Anyone who bought-and-held 10-year Treasury securities from the mid-1930’s through the mid-1970’s, for example, lost purchasing power on that investment, despite making a nominal gain from interest and a return of their principle.

This chart shows the 10-year Treasury yield (blue line), and the annualized inflation-adjusted rate of return that an investor would have received from buying and holding a 10-Year Treasury to maturity from that year (orange bars):

Data Sources: Prof Damodaran and Prof Shiller, chart by Lyn Alden

If we zoom in on the 1940’s in particular, this was an intentional policy to fund the war effort. The Federal Reserve instituted a yield cap on Treasuries, so rather than letting the market set the yield for Treasuries based on supply and demand like normal, the Federal Reserve set the yield at 2.5% or less.

With the power of the printing press, the Federal Reserve bought as many Treasuries as were needed to fix the supply and demand balance to keep Treasury yields suppressed to their target rate.

So, even though there were three big spikes of inflation in the 1940’s (which would normally mean that the market would demand higher Treasury yields to compensate for the loss of the dollar’s purchasing power), yields remained low:

Data Source: Prof Shiller, chart by Lyn Alden

As a result, anyone who bought a 10-Year Treasury note in the early 1940’s and held to maturity, had a nominal gain but lost about a third of their purchasing power by the time it matured, because inflation greatly outpaced the interest paid by the bond:

Data Sources: Prof Damodaran and Prof Shiller, chart by Lyn Alden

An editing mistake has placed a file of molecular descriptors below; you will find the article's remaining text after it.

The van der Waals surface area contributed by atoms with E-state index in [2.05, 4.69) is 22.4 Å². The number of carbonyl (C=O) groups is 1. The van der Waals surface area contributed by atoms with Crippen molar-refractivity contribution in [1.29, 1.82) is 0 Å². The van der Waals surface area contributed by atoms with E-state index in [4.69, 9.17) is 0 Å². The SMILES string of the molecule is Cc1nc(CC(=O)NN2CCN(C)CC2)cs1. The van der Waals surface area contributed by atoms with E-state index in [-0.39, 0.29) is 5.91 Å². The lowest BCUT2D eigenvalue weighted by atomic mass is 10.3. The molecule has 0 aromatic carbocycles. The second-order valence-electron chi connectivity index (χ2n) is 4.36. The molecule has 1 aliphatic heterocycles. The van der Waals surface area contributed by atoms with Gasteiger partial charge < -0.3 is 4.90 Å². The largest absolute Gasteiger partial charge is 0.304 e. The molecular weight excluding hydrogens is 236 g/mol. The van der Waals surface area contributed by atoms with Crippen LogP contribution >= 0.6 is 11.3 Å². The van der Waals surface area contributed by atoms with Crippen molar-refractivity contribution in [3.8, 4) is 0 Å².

Since 2019, and more frequently in 2020, Federal Reserve officials have been discussing potentially performing yield curve control again, and they cited the 1940’s example in their meeting minutes, and also cited modern examples of yield curve control from Japan and Australia.

In general, both in U.S. history and in international economic history, periods of large deficits that are funded by monetization (printing money to cover those deficits) tend to result in some degree of currency devaluation, and persistently negative real yields is one of the mechanisms to achieve that. One way to think about it, is that instead of funding the large fiscal stimulus through taxes, the funding for the stimulus instead comes from a partial drain on existing currency value.

Many trends are deflationary in the United States and elsewhere, such as aging demographics, improving technology, and other factors. On the other hand, when debt levels hit historic highs and turn towards central bank monetization, it tends to be a somewhat inflationary reversal. We’ll see how these competing forces play out in the years ahead.

The simplest form of defense to this has historically been diversification. Owning domestic equities, foreign equities, and some cash and bonds for liquidity and rebalancing, historically preserves purchasing power in the long run. Alternative asset classes like real estate, precious metals, and commodity producers, notably tend to hold their value particularly well during more inflationary environments, such as the 1940’s and 1970’s.

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Lyn Alden is a financial writer and an engineer, and holds a bachelor’s in engineering and a master’s in engineering management, with a focus on financial modeling and resource management. She specializes in analyzing and presenting financial data. Her investment work can be found on LynAlden.com.

FERS Retirement Guide 2022